The Sindhu saga: From settling for silver…to winning gold

Pusarla Venkata Sindhu’s remarkable win at the BWF World Championship not only added a memorable chapter to India’s sporting legacy but also ensured its national media a convincing headline, sans […]

Pusarla Venkata Sindhu’s remarkable win at the BWF World Championship not only added a memorable chapter to India’s sporting legacy but also ensured its national media a convincing headline, sans any exaggeration.

By Bikash Mohapatra.  Photos: Badmintonphoto

Sample this.

Sindhu settles for silver

Sindhu loses to Carolina Marin

Sindhu wins historic silver

These are some of the headlines that the Indian media has repeatedly used in the last few years.  Indian television channels and web sites have conveniently used them on Sunday evenings, and the same lines were displayed in bigger fonts across newspaper pages on Monday morning.

Truth be told, such headlines don’t convey the news in an accurate manner.  They are, on the contrary, misinformation or misleading information.  A player doesn’t ever win silver; he/she loses out on gold.  Such interpretation, besides undermining the actual champion’s achievement, also camouflages the harsh reality – the sportsperson being glorified has actually lost.

Now, sample this.

Sindhu is World Champion

Sindhu wins historic gold

World Champion returns home

These are some of the headlines in the Indian media following P V Sindhu’s landmark win in the singles discipline at the BWF World Championships in Basel, Switzerland.  The conviction in the above headlines is palpable, the news has been reported the way it should be, no exaggeration whatsoever.

Before you blame the Indian media, suffice to say they are not at fault.  Okay, it will be fair to say they are not the only ones at fault.  On the contrary, the Indian sports media is actually a desperate tribe, for no fault of their own.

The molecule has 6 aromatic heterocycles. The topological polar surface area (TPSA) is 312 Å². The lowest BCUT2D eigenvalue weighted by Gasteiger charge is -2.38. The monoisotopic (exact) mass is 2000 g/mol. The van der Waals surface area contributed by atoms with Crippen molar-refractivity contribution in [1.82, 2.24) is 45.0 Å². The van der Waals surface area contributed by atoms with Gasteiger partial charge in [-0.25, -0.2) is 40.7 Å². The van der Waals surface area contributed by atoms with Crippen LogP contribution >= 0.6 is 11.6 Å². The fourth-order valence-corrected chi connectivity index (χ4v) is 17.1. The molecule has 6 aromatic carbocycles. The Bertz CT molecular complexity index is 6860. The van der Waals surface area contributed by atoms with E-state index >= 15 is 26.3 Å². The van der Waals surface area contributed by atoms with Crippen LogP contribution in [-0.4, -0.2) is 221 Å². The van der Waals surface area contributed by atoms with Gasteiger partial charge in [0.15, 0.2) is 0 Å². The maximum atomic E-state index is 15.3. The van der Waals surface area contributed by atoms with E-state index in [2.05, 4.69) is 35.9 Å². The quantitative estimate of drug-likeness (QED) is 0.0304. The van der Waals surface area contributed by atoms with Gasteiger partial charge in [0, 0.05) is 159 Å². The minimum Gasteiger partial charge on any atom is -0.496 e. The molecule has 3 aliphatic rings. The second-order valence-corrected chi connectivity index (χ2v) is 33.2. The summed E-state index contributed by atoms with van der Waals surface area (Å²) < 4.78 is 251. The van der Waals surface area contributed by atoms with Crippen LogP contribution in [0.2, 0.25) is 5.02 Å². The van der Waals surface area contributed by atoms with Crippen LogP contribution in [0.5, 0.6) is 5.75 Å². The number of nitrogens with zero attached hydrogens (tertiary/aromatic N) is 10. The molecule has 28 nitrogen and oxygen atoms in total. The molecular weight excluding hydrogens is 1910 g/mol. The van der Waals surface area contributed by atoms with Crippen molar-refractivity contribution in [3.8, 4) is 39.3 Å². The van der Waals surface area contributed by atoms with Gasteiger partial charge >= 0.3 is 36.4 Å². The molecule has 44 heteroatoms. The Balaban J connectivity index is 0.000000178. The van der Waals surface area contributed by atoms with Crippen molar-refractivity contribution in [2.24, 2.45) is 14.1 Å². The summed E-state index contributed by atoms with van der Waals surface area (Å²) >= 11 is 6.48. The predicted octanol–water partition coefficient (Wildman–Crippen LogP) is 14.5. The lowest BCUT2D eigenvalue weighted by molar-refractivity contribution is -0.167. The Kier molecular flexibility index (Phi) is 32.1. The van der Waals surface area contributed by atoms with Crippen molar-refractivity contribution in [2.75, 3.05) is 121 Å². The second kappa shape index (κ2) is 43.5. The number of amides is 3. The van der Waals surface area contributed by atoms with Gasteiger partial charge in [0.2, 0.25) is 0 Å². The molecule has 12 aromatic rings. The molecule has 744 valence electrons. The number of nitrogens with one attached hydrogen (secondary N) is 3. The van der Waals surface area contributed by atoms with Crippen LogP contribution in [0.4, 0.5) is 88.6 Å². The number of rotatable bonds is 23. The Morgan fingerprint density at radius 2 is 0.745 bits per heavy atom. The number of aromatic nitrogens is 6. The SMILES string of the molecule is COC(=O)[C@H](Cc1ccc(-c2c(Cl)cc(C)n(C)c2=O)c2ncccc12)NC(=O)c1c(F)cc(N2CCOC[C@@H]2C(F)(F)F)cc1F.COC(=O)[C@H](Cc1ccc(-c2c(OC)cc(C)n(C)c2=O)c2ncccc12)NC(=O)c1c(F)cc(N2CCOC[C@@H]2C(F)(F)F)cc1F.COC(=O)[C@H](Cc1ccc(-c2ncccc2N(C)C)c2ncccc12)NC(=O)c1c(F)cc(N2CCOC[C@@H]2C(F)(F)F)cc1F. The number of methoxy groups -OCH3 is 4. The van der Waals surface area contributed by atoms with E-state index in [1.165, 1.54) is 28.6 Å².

For a nation that is home to a fifth of the world’s population, India’s sporting successes can be counted on finger tips.  The genuine achievements have been few and far between, and in such a scenario those reporting on sports – and it is quite a large number – on a day-to-day basis have no alternative but to hard sell, eulogize every minor performance and attempt to create heroes, something that will help cater to a market.

So results that probably find a passing mention elsewhere make the headlines in the Indian media.  Carolina Marin’s historic gold at the Rio Olympics, for example, was just one among several other headlines in Spain.  Meanwhile, Sindhu’s silver was the lead story in India that day.

Considering after cricket, badminton is the other sport that has many Indians playing at the top level, it has palpably gained prominence in the Indian media.  The rise of Saina Nehwal, followed by Sindhu and a host of other male players – Kidambi Srikanth, B Sai Praneeth, HS Prannoy, etc. -coupled with the decline of the once mighty Chinese, has for the last few years fuelled hopes among the Indian fans and media alike.

While the fans throng the stadiums to cheer for their favourite players, the media glorifies every win as if it were a hitherto unachieved feat.  It is a win-win situation.  The only glitch, the results haven’t been commensurate to the hype created.

Saina, for example, has been playing for years, has won a lot and can be credited with reviving the Indian interest in badminton.  She is a good player, a great ambassador of the game and someone who has won laurels for the country.  No two ways about it.

However, also true is the fact that she is yet to win a big one.  She may have participated at the World Championships a dozen times, but silver at Jakarta in 2015 remains her best effort.  Likewise, at the Olympics a bronze at London 2012 – courtesy of the fact that her opponent, China’s Wang Xin, retired while leading – is her best achievement.

The men…well, suffice to say they have made up for the numbers on the tour, but save for Srikanth’s amazing season in 2017 – when he won big ticket tournaments in Indonesia and Denmark among others – there’s really nothing much to write about.  On second thought, the Indian media can now harp on Sai Praneeth’s bronze in Basel.

The Sindhu saga albeit is very different, not because she has won a lot but owing to the fact that the consistency and relentlessness that she has displayed over the last few years is a hitherto unseen attribute in Indian badminton.  Not since the legendary Prakash Padukone has India had a player who has done consistently well over a period of time.